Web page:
Long-term efficacy and safety of laronidase in the treatment of mucopolysaccharidosis I.

Article Details


Clarke LA, Wraith JE, Beck M, Kolodny EH, Pastores GM, Muenzer J, Rapoport DM, Berger KI, Sidman M, Kakkis ED, Cox GF

Long-term efficacy and safety of laronidase in the treatment of mucopolysaccharidosis I.

Pediatrics. 2009 Jan;123(1):229-40. doi: 10.1542/peds.2007-3847.

PubMed ID
19117887 [ View in PubMed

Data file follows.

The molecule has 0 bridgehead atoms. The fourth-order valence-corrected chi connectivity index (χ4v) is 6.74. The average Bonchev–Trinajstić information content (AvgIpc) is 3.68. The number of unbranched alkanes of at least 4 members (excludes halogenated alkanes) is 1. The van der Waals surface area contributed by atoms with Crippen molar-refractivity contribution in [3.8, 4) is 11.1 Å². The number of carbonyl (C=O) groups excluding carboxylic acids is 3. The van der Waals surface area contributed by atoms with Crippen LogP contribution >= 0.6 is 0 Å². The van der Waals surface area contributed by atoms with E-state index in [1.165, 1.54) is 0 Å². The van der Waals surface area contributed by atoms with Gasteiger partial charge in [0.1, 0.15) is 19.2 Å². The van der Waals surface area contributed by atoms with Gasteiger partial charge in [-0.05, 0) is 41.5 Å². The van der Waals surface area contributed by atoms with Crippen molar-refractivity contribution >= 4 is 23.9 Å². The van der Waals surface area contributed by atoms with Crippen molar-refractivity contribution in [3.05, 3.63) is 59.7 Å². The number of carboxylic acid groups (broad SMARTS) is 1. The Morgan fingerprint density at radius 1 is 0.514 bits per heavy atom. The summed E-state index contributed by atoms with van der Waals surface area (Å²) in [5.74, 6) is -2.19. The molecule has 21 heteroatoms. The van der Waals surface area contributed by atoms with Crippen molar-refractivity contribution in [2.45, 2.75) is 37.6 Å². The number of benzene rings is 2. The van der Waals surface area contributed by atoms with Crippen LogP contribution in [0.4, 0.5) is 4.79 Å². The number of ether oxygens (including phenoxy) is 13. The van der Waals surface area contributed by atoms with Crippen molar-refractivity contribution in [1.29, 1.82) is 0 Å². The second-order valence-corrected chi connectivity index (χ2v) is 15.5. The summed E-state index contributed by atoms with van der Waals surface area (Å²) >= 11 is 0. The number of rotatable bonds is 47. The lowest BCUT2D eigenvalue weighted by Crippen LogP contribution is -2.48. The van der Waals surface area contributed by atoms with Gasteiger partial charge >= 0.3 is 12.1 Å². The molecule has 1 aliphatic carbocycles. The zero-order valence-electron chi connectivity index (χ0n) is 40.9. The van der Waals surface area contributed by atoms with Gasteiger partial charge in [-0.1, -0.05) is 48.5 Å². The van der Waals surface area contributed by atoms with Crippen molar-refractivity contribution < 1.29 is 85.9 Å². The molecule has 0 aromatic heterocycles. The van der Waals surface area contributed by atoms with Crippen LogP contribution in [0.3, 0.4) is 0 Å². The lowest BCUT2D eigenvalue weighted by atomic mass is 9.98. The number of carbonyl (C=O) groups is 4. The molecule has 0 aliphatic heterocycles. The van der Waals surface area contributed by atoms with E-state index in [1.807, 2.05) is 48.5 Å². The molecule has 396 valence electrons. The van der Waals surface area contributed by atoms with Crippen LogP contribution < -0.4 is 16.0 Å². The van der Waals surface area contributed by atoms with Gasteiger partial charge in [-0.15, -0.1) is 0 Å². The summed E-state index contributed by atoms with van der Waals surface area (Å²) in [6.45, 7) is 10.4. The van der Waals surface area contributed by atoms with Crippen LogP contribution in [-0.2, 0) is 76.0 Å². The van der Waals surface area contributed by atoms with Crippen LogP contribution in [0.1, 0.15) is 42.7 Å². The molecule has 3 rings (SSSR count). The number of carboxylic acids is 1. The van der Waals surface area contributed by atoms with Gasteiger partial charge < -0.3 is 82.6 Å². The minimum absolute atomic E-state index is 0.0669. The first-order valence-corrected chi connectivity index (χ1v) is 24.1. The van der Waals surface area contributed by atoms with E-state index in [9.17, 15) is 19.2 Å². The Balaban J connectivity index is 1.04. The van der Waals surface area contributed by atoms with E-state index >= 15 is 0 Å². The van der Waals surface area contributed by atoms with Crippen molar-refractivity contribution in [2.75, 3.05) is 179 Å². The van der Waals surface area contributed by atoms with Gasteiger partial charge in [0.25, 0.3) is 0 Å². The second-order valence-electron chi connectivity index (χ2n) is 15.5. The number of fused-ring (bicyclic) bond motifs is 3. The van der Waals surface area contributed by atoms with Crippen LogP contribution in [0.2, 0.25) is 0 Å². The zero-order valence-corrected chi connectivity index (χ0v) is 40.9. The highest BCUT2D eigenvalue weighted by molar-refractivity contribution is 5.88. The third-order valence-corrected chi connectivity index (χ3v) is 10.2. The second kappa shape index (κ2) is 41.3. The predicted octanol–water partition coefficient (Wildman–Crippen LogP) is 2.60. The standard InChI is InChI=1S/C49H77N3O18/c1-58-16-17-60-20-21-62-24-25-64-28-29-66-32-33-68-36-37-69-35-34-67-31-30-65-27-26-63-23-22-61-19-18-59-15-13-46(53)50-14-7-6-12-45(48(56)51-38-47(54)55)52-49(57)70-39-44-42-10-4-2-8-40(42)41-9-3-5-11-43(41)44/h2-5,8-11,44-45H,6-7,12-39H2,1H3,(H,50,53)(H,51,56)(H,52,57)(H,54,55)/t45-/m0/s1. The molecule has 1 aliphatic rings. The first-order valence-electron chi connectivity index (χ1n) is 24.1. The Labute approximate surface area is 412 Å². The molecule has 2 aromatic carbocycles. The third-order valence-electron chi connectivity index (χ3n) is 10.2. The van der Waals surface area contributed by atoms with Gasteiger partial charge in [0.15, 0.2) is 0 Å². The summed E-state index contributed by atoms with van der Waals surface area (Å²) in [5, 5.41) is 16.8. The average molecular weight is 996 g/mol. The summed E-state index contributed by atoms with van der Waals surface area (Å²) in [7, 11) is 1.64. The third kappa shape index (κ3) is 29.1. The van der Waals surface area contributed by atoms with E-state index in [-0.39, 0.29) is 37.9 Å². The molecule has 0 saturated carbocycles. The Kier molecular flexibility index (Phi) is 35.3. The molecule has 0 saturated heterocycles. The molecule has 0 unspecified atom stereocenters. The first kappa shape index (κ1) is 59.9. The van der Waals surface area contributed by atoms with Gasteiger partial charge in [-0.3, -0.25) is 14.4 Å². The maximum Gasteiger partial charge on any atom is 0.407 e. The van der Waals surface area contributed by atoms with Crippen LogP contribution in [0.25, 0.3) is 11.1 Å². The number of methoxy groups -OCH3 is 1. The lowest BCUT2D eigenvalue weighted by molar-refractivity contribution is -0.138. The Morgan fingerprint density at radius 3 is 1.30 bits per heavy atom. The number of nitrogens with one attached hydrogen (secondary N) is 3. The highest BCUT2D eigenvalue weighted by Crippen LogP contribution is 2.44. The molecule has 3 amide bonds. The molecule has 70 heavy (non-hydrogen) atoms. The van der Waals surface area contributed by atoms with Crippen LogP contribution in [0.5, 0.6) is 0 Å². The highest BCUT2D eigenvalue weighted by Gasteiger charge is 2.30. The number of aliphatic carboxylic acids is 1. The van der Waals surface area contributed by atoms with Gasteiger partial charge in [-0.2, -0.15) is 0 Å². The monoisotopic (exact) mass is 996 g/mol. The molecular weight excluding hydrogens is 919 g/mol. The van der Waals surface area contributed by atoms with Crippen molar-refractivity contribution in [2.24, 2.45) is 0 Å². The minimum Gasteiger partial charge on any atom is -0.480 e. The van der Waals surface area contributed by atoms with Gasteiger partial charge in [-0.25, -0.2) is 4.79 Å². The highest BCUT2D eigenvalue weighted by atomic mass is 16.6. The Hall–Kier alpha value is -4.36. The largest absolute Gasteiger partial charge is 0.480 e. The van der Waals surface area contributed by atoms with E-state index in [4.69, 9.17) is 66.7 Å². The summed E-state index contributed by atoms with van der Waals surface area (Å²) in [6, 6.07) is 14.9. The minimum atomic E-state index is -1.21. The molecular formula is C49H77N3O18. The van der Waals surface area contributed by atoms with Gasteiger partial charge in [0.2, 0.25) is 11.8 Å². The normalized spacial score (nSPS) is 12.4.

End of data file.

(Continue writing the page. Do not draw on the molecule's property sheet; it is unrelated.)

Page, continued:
OBJECTIVE: Our goal was to evaluate the long-term safety and efficacy of recombinant human alpha-l-iduronidase (laronidase) in patients with mucopolysaccharidosis I. PATIENTS AND METHODS: All 45 patients who completed a 26-week, double-blind, placebo-controlled trial of laronidase were enrolled in a 3.5-year open-label extension study. Mean patient age at baseline was 16 (range: 6-43) years. All patients had attenuated disease (84% Hurler-Scheie, 16% Scheie phenotypes). Clinical, biochemical, and health outcomes measures were evaluated through the extension phase. Changes are presented as the mean +/- SEM. RESULTS: All 40 patients (89%) who completed the trial received at least 80% of scheduled infusions. As shown in earlier trials, urinary glycosaminoglycan levels decreased within the first 12 weeks and liver volume decreased within the first year. Percent predicted forced vital capacity remained stable, with a linear slope of -0.78 percentage points per year. The 6-minute walk distance increased 31.7 +/- 10.2 m in the first 2 years, with a final gain of 17.1 +/- 16.8 m. Improvements in the apnea/hypopnea index (decrease of 7.6 +/- 4.5 events per hour among the patients with significant baseline sleep apnea) and shoulder flexion (increase of 17.4 degrees +/- 3.6 degrees) were most rapid during the first 2 years. Improvements in the Child Health Assessment Questionnaire/Health Assessment Questionnaire disability index (decrease of 0.31 +/- 0.11, signifying a clinically meaningful improvement in activities of daily living) were gradual and sustained over the treatment period. Laronidase infusions were generally well tolerated except in 1 patient who experienced an anaphylactic reaction. Infusion-associated reactions, which occurred in 53% of the patients, were mostly mild, easily managed, and decreased markedly after 6 months. One patient died as a result of an upper respiratory infection unrelated to treatment. Antibodies to laronidase developed in 93% of the patients; 29% of the patients were seronegative at their last assessment. CONCLUSIONS: This trial demonstrates the long-term clinical benefit and safety of laronidase in attenuated patients with mucopolysaccharidosis I and highlights the magnitude and chronology of treatment effects. Prompt diagnosis and early treatment will maximize treatment outcomes.

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